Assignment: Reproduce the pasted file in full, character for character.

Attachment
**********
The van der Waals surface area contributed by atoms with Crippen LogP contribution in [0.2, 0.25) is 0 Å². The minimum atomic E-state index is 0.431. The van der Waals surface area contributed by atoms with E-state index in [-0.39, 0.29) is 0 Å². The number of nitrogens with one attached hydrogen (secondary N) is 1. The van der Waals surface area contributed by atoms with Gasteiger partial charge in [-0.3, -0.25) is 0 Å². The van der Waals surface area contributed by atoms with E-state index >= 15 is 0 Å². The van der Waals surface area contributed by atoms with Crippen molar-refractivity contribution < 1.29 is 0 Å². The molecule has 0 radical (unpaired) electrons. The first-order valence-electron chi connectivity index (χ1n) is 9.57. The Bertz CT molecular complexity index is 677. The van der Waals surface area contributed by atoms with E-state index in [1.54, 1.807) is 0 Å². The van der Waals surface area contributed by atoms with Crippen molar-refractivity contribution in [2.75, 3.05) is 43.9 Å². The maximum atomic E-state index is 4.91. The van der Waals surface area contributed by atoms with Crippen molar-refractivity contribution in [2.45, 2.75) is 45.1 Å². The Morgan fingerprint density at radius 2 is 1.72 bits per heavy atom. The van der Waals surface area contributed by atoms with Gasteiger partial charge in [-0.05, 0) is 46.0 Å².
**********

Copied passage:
The van der Waals surface area contributed by atoms with Crippen LogP contribution in [0.2, 0.25) is 0 Å². The minimum atomic E-state index is 0.431. The van der Waals surface area contributed by atoms with E-state index in [-0.39, 0.29) is 0 Å². The number of nitrogens with one attached hydrogen (secondary N) is 1. The van der Waals surface area contributed by atoms with Gasteiger partial charge in [-0.3, -0.25) is 0 Å². The van der Waals surface area contributed by atoms with E-state index >= 15 is 0 Å². The van der Waals surface area contributed by atoms with Crippen molar-refractivity contribution < 1.29 is 0 Å². The molecule has 0 radical (unpaired) electrons. The first-order valence-electron chi connectivity index (χ1n) is 9.57. The Bertz CT molecular complexity index is 677. The van der Waals surface area contributed by atoms with E-state index in [1.54, 1.807) is 0 Å². The van der Waals surface area contributed by atoms with Crippen molar-refractivity contribution in [2.75, 3.05) is 43.9 Å². The maximum atomic E-state index is 4.91. The van der Waals surface area contributed by atoms with Crippen molar-refractivity contribution in [2.45, 2.75) is 45.1 Å². The Morgan fingerprint density at radius 2 is 1.72 bits per heavy atom. The van der Waals surface area contributed by atoms with Gasteiger partial charge in [-0.05, 0) is 46.0 Å².